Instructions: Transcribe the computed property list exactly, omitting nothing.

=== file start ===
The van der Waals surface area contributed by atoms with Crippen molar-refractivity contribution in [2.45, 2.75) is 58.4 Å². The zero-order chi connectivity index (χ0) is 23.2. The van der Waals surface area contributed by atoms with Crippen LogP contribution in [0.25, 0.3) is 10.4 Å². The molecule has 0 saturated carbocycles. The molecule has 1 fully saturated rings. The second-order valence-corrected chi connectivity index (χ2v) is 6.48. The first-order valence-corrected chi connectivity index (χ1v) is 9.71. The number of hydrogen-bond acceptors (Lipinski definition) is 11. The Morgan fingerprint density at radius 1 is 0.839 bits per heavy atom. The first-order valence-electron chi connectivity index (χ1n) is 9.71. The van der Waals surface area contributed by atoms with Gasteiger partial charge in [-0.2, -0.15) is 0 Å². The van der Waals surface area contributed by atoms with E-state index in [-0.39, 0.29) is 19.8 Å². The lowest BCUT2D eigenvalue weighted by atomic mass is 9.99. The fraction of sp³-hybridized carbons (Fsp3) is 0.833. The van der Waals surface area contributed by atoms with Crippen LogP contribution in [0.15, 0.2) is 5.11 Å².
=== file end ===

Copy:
The van der Waals surface area contributed by atoms with Crippen molar-refractivity contribution in [2.45, 2.75) is 58.4 Å². The zero-order chi connectivity index (χ0) is 23.2. The van der Waals surface area contributed by atoms with Crippen LogP contribution in [0.25, 0.3) is 10.4 Å². The molecule has 0 saturated carbocycles. The molecule has 1 fully saturated rings. The second-order valence-corrected chi connectivity index (χ2v) is 6.48. The first-order valence-corrected chi connectivity index (χ1v) is 9.71. The number of hydrogen-bond acceptors (Lipinski definition) is 11. The Morgan fingerprint density at radius 1 is 0.839 bits per heavy atom. The first-order valence-electron chi connectivity index (χ1n) is 9.71. The van der Waals surface area contributed by atoms with Gasteiger partial charge in [-0.2, -0.15) is 0 Å². The van der Waals surface area contributed by atoms with E-state index in [-0.39, 0.29) is 19.8 Å². The lowest BCUT2D eigenvalue weighted by atomic mass is 9.99. The fraction of sp³-hybridized carbons (Fsp3) is 0.833. The van der Waals surface area contributed by atoms with Crippen LogP contribution in [0.15, 0.2) is 5.11 Å².